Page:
Playing the long(tail) game

While the aforementioned competitions may be familiar to the average football fan, many other companies have taken the bottom-up approach with lower leagues. Some have invested in creating an OTT-specific platform and others are leveraging an existing hardware product to create a turnkey OTT solution.

Streaming providers and solutions are rapidly populating the marketplace but major broadcasters such as ESPN still value the chance to work with the long tail market. For example, the ESPN+ digital service gives viewers the opportunity to consume men and women’s collegiate football.

The sports OTT phenomenon is just only finding its place at the premium end of the sport, but already its effect is permeating the broader sports landscape. The benefits of digitising live sports content - unprecedented accessibility, creating stronger engagement with fans and players, linking with social media platforms, and of course monetisation - are just as evident at the more modest levels of sport as they are for premium properties.

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mycujoo and the digital transformation of sport

It is here that mycujoo distinguishes itself. When most long tail specific solutions try to figure out at what level they should erect barriers to access content - in the form of a paid subscription for some, or an expensive piece of content production hardware for others - mycujoo is destroying these barriers altogether. Access to content? Free for 99.9% of the content produced by our partners, and adding the possibility to distribute outside of our own platform via media player embedding. Cost of production? Close to none, as our technology allows any content rights holder to start streaming with the use of a smartphone and an internet connection.

These are the initial consequences of the advances made technologically in terms of streaming quality and dependency. mycujoo itself has been working on its new “streaming platform” that will allow us to scale further and further, supporting thousands of simultaneous streams and millions of concurrent users. An exponentially growing scale which is enabling us to both improve our unique product features, while keeping the access to our content production and consumption solution free.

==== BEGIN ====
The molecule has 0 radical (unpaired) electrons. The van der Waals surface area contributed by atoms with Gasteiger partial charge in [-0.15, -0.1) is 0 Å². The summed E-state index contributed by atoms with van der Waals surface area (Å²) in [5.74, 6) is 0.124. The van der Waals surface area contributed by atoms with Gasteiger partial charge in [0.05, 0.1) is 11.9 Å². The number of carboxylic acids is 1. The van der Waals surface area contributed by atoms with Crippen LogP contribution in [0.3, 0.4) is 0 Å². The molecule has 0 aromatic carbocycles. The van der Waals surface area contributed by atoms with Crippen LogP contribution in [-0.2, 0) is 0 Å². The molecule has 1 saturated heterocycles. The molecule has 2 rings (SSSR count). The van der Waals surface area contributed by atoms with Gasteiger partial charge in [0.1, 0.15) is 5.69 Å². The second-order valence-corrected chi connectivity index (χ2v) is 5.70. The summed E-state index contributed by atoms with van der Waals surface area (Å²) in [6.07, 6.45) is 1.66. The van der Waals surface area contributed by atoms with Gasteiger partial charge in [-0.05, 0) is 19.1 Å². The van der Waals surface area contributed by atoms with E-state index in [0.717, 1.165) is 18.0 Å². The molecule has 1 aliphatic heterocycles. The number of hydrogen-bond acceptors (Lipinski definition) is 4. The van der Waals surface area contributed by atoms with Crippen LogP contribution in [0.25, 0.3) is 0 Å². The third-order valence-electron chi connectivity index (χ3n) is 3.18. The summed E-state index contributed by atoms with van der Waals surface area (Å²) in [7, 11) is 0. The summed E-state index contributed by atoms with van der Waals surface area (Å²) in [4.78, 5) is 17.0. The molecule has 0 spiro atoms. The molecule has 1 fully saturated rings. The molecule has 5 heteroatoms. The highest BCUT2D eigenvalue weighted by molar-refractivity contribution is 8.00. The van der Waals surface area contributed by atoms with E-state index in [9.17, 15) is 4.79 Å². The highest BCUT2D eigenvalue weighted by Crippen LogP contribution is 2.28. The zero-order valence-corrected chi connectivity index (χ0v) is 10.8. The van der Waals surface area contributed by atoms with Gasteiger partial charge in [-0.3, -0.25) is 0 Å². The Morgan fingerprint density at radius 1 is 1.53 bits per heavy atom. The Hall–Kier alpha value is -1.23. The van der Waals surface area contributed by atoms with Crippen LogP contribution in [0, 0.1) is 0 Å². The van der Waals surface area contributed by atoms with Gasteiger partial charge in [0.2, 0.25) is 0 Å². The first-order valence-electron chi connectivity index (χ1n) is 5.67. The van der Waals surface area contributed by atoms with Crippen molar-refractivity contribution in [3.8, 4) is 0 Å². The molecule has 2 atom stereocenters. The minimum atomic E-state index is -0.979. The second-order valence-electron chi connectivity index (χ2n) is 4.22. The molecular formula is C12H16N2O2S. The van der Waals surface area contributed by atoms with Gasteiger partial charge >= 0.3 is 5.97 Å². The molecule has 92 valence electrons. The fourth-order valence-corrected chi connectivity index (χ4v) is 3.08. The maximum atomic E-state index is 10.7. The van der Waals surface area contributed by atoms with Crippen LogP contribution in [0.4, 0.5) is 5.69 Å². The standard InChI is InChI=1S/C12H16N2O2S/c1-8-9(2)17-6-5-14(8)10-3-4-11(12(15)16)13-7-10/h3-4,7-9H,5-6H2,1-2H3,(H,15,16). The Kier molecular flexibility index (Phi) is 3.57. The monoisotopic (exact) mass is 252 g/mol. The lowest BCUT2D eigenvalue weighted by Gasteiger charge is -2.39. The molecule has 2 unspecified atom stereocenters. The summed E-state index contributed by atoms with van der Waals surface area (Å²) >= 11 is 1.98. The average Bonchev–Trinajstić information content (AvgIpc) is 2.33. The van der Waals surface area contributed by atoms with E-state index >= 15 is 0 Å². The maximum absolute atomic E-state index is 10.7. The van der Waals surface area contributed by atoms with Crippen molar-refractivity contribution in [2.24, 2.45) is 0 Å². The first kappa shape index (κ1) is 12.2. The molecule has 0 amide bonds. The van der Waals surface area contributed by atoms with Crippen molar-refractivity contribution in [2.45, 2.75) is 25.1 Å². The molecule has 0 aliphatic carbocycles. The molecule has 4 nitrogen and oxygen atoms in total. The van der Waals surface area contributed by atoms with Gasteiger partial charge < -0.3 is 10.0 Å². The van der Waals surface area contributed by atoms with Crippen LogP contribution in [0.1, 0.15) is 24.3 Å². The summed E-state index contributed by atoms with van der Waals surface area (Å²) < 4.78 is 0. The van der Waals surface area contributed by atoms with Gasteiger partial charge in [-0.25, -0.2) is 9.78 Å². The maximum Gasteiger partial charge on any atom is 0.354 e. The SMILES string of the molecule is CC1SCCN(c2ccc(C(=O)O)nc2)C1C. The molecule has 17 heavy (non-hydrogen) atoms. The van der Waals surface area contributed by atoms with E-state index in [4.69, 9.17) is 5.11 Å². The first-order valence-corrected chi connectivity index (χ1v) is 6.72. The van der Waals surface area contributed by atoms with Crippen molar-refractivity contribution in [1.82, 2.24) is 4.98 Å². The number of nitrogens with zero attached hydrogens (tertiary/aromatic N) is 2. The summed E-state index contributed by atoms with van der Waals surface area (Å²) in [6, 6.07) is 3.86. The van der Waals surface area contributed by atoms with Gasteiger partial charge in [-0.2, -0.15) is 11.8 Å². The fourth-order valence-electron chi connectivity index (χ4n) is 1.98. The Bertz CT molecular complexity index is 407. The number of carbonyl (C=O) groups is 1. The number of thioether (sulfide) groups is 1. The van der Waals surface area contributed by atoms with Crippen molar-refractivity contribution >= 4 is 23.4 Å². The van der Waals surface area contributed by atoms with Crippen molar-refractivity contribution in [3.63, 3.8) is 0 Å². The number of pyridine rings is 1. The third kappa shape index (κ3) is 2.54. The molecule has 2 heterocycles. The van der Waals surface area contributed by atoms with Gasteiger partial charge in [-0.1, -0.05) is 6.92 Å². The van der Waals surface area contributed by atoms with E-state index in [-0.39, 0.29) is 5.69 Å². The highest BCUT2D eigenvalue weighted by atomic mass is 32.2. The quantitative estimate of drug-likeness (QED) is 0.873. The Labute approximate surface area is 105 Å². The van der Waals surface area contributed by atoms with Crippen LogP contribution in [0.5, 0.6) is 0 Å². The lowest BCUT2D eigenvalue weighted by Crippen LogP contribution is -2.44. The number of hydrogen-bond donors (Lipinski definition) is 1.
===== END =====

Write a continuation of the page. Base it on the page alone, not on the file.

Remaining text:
Going further, mycujoo will heavily influence the digital transformation of football. While OTT providers will focus on the chase for premium content, we are introducing our entity-based structure which will allow us to fully contextualize all content and data. mycujoo is entirely focused on building community, facilitating user-generated content and ownership as well as the commercialisation of data while putting a strong focus on metadata over content and on highlights. Our vision and model, laying the foundations to create the largest sports community in the world, are at the forefront of the trends driving the future of sports content.

The consequences of these trends are yet to be fully realised, but already certain clues have emerged. Content that once carried inflated media rights values is feeling the impact - both on the premium and subpremium levels. New, enriched ways to engage with and around sports content are key. Providing the best balance between users’ desires and behaviours and leveraging sports communities, aren’t the key challenges of tomorrow. They’re already here, today. mycujoo is driving this change.

Dave Greene
Partnerships & Content Manager - North America